What is it about?

In a tokamak, magnetic fields are used to confine and control the plasma along a desired trajectory. However, the plasma can sometimes develop what are called tearing instabilities, where the magnetic field gets ripped apart and forms magnetic islands. These islands are patches of unstable, closed magnetic surfaces. They can cause violent disruptions in the plasma which can be dangerous and limit the effectiveness of tokamaks. It has been shown that radio frequency (RF) waves can be used to drive electric currents in the center of magnetic islands, and that the currents can counteract the tearing instability. In RF current condensation, there is a nonlinear feedback loop where the wave heats up the center of the island, which in turn, allows more power to be deposited, and further heats up the island. The current drive is enhanced by the increase in the deposited power. In our work, we develop a simple model for RF current condensation that outlines how power from an incoming RF wave is distributed within an island. Our work helps better understand how local power depositions profiles vary depending on key experimentally relevant parameters.

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Why is it important?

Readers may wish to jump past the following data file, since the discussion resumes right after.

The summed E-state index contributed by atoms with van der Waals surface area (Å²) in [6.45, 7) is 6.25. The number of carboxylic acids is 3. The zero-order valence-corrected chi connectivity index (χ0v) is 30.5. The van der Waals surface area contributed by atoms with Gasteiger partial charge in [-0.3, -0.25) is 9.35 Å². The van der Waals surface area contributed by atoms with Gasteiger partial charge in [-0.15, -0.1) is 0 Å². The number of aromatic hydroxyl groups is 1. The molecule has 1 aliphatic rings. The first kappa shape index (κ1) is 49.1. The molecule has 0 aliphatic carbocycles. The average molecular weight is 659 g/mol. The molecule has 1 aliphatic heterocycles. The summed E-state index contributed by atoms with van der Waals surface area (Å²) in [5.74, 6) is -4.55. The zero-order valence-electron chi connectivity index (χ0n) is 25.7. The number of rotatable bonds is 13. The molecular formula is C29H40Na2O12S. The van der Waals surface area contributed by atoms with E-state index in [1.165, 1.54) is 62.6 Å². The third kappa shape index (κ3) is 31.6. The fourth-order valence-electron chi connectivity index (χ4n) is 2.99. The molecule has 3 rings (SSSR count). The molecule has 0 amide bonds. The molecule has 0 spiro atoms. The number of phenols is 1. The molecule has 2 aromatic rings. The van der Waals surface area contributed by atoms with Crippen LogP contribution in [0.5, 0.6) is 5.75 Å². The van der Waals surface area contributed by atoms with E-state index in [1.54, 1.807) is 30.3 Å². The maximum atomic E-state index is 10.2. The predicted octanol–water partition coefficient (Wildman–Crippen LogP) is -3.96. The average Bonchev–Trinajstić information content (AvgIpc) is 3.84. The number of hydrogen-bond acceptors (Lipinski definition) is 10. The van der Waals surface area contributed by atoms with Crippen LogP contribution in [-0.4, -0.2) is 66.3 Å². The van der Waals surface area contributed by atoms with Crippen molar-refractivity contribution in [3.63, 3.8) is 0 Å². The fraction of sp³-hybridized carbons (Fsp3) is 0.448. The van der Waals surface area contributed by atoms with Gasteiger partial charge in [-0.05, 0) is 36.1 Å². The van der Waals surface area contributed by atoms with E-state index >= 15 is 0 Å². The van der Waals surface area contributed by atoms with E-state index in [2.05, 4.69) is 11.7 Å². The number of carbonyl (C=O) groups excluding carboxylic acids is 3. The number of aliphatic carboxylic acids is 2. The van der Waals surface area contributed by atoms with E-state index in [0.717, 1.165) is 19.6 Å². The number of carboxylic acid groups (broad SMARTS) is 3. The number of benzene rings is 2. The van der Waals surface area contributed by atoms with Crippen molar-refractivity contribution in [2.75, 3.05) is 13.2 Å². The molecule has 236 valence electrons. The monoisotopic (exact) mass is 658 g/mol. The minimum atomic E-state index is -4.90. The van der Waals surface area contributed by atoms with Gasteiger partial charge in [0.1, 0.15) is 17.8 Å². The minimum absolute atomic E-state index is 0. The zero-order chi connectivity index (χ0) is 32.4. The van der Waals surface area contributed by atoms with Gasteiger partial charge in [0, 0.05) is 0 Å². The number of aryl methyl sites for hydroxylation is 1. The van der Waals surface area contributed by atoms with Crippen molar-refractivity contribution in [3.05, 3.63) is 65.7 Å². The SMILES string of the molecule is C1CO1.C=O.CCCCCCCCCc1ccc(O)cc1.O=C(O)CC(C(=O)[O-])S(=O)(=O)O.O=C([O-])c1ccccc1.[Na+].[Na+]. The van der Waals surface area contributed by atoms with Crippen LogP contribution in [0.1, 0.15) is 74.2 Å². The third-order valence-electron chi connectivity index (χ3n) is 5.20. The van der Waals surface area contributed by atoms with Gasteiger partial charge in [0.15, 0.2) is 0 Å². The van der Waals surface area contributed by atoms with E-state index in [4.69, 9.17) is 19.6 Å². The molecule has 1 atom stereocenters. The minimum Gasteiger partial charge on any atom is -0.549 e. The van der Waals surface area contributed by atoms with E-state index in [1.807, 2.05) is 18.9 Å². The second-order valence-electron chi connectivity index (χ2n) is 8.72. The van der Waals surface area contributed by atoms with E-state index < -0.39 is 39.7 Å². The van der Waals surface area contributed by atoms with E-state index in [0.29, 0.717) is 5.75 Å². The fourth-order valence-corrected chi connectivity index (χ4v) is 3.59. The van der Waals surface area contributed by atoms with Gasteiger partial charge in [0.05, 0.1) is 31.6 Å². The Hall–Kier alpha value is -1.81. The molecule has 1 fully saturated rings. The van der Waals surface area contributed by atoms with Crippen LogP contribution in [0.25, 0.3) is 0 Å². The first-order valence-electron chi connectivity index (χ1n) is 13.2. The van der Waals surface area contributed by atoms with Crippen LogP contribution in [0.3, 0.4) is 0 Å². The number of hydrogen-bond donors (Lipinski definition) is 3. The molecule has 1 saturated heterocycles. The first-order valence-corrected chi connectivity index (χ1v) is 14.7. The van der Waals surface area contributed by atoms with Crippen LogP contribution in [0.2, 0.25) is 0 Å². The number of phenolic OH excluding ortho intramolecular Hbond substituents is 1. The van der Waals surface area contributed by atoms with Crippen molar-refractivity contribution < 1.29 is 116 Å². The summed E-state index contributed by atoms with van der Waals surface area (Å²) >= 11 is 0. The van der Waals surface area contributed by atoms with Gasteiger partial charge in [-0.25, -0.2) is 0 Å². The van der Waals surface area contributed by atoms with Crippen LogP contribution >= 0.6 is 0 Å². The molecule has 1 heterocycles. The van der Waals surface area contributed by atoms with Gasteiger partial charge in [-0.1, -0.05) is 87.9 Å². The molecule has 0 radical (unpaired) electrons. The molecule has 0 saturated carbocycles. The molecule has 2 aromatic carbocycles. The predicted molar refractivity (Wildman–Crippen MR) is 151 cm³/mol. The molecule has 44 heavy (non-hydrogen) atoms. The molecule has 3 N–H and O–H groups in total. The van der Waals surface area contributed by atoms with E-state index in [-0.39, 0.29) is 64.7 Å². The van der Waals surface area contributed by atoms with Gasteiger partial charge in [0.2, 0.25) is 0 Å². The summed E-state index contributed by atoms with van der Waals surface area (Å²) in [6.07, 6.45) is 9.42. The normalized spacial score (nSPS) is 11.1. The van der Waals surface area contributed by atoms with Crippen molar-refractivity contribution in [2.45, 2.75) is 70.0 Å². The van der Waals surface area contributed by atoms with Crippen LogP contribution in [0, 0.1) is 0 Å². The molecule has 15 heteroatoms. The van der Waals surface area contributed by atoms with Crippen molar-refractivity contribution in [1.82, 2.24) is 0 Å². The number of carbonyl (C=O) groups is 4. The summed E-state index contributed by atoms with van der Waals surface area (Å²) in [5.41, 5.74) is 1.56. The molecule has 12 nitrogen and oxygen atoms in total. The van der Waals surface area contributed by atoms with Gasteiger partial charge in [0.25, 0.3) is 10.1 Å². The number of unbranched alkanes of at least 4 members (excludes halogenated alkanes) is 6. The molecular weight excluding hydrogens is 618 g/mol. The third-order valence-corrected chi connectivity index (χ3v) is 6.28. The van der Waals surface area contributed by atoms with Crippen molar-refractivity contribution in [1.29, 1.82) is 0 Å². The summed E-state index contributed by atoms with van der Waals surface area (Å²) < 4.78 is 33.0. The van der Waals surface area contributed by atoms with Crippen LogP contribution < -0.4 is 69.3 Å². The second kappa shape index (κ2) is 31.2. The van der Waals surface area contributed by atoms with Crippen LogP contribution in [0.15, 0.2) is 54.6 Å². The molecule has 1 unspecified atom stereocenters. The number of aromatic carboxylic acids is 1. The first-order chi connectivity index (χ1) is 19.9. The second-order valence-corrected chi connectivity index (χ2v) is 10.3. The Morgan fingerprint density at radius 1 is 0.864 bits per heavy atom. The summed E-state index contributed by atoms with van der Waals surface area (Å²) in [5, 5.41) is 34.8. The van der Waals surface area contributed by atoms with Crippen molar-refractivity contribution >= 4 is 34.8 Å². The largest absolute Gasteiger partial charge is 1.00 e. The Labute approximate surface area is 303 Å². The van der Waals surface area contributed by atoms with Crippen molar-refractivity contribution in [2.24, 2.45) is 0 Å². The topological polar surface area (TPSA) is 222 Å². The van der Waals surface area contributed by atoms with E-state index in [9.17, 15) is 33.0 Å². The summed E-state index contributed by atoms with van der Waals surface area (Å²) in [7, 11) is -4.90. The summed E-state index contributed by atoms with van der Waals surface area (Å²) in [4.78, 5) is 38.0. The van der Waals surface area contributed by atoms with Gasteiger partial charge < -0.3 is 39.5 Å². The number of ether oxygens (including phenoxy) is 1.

A more developed picture of RF current condensation can help stabilize magnetic islands in tokamaks and, in turn, allow for more efficient fusion. Our work provides further guidance to plan experiments for island stabilization. Finally, we hope our work will allow for improved semi-analytical models.


I hope our paper inspires more work to suppress magnetic islands and ultimately helps make fusion energy a reality. It was also a joy to collaborate with my coauthors and I am inspired to study nonlinear dynamics in graduate school.

Ben Bobell
Princeton University

Read the Original

This page is a summary of: A semi-analytical model of RF condensation that can handle localized power depositions, Physics of Plasmas, March 2024, American Institute of Physics,
DOI: 10.1063/5.0191439.
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